22 FEBRUARY 1930, Page 15

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The much-discussed Experimental College instituted at Wisconsin University by Dr. Alexander Meiklejohn, the philosopher whose educational views cost him the presidency of Amherst College, has come to a critical period. The aim of the Experimental College, which was started three years ago, was, roughly, to stimulate the student, or rather to leave him as free as possible to find stimulation, to think for himself instead of in the mass, and to apply his thinking directly to actual problems of living. It was a revolt against routine instruction and cramming scheduled facts for orthodox examination purposes. It went back to Socrates and the Greek spirit of free, intellectual curiosity. There were no classes or formal lectures. Students and their teachers, or, as they were called, advisors, met informally in discussion groups. Courses of reading were suggested, and written papers, although not on set themes, were requested. Nothing was compulsory. As to the fruits, it is agreed that the students—there were about one hundred of them—who com- pleted the first two years of the experiment showed remarkable intellectual development. They even scored heavily in outside examinations in competition with students who had followed more orthodox ways. And, like other students who have come under Dr. Meiklejohn's influence, they all became ardent enthusiastii for him and for his educational methods. But high-school principals and parents in Wisconsin came to suspect that the experiment was " radical," and, in consequence, the number of new students at the Experi- mental College has fallen off steadily. Whether the College will be forced to close down remains to be seen. Whatever its fate, it has been a courageous enterprise and one, as many educators agree, which cannot fail to influence educational ideas and methods in the future.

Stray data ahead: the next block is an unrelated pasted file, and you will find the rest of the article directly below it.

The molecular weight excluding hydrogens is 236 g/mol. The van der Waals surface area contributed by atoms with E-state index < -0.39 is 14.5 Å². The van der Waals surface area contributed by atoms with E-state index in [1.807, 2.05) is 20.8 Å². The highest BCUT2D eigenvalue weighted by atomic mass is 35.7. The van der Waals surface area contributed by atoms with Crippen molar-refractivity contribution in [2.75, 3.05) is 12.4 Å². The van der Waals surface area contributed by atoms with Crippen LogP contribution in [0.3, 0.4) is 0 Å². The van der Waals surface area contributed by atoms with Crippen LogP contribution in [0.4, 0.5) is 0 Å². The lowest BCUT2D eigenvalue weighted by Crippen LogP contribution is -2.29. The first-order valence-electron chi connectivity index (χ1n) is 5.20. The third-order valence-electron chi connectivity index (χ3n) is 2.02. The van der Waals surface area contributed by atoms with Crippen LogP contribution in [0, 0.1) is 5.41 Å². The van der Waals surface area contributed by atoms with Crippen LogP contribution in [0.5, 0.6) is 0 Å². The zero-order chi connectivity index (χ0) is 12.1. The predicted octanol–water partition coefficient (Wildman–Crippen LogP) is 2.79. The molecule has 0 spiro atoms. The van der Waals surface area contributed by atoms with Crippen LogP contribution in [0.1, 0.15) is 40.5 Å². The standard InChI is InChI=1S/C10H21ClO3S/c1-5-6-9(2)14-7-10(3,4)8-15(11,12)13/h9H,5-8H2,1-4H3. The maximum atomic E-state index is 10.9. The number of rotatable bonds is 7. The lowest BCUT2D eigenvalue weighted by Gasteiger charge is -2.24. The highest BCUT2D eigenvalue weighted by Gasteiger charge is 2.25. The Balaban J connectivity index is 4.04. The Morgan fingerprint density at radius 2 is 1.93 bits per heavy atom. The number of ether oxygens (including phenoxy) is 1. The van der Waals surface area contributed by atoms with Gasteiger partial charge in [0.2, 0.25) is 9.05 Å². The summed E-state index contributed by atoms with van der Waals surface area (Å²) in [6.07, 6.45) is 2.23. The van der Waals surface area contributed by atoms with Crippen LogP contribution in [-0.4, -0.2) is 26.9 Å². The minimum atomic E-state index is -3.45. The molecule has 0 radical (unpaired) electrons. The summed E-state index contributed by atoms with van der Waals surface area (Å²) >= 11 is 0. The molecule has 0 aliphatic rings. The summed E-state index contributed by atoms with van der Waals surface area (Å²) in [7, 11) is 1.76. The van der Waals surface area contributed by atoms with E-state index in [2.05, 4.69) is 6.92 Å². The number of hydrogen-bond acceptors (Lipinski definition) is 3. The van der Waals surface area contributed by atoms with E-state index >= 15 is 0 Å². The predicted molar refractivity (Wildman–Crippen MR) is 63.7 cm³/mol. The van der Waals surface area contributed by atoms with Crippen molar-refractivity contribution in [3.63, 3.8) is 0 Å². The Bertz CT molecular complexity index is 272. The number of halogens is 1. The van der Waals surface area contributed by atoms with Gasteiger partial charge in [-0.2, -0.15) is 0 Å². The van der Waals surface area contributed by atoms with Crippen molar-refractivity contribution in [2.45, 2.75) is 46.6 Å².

-New York, Wednesday,' February 19th. IVY LEE.